As Christ ascended, he promised to send *another* advocate, so that the work of God, the work done by Christ, the Word exemplified in Christ, the grace extended through Christ, the mercy offered out of Christ, the love witnessed because of Christ – that all these works may not cease to be, but that we, empowered by the Spirit, might continue these works, and to do even greater works still to come.
The power of God is not offered for our tribe, our kingdom, or our gain. Christ’s ascension is just another necessary action of God in critique of the self-motivation of disciples. Christ once more calls us to be prepared for the Spirit to lead us in dispersing power as we share God’s love with all persons, even to the ends of the earth.
Jesus is not interested in saving a few at the expense of the masses. Jesus seeks to ensure equality and equal access for all, despite who it upsets or what rules he breaks to make it happen.
Tabitha’s resurgent life is no more for herself that Peter’s resurgent faith is for himself. Peter’s gift of faith brings about new life in Tabitha, which in turn brings about new life and new faith in the community.
In the midst of our worst seasons of life, we will find a resurgence of life when we slow down and gather with one another in the presence of the Risen Christ. Slow down, and share some grilled salmon by the fire pit.
We want concrete realities, and for those whom it benefits, we desire to maintain the status quo … we want to proclaim our truth without being told we are wrong. But in the resurrection, we are offered a new truth, a new promise – that life wins out over death.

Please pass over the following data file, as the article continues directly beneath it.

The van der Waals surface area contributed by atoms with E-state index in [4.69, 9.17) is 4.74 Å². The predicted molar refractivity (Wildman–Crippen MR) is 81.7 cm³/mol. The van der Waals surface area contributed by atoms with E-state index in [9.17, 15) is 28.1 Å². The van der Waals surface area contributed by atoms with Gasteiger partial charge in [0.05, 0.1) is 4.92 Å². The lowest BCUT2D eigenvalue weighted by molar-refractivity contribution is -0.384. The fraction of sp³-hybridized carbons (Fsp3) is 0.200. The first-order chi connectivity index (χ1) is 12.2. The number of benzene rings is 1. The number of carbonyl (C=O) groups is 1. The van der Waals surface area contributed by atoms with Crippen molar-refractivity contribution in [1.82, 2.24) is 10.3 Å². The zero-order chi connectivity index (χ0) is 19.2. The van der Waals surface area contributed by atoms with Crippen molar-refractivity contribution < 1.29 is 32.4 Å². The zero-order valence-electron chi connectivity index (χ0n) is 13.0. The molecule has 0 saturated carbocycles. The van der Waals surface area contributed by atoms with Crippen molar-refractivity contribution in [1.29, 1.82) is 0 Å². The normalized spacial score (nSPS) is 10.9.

Too many people see the empty tomb, but fail to see the presence of the risen Lord in their midst. The good news of Easter Sunday is not just that the Lord is risen, it’s that the risen Lord is calling your name, and inviting you to receive the gift of new life.
The people cheered “Hosanna!” at Christ’s entrance into the Holy City because of a archaic promise that though we are incapable of faithfulness, God remains faithful, and God will do the work to ensure death does not have the final word.
While John 3:16 is often used without context, it should be seen as an invitation to see Christ as the focus of recovery from a life that would otherwise lead to death. Recovery begins with having a vision of what new life could look like. Recovery starts by having a path set out before us.
Intervention is necessary when our way of thinking, our desires, our thoughts about right and wrong come in direct contradiction with God’s will as witnessed and proclaimed in the life, ministry, teaching, death, and resurrection of Jesus.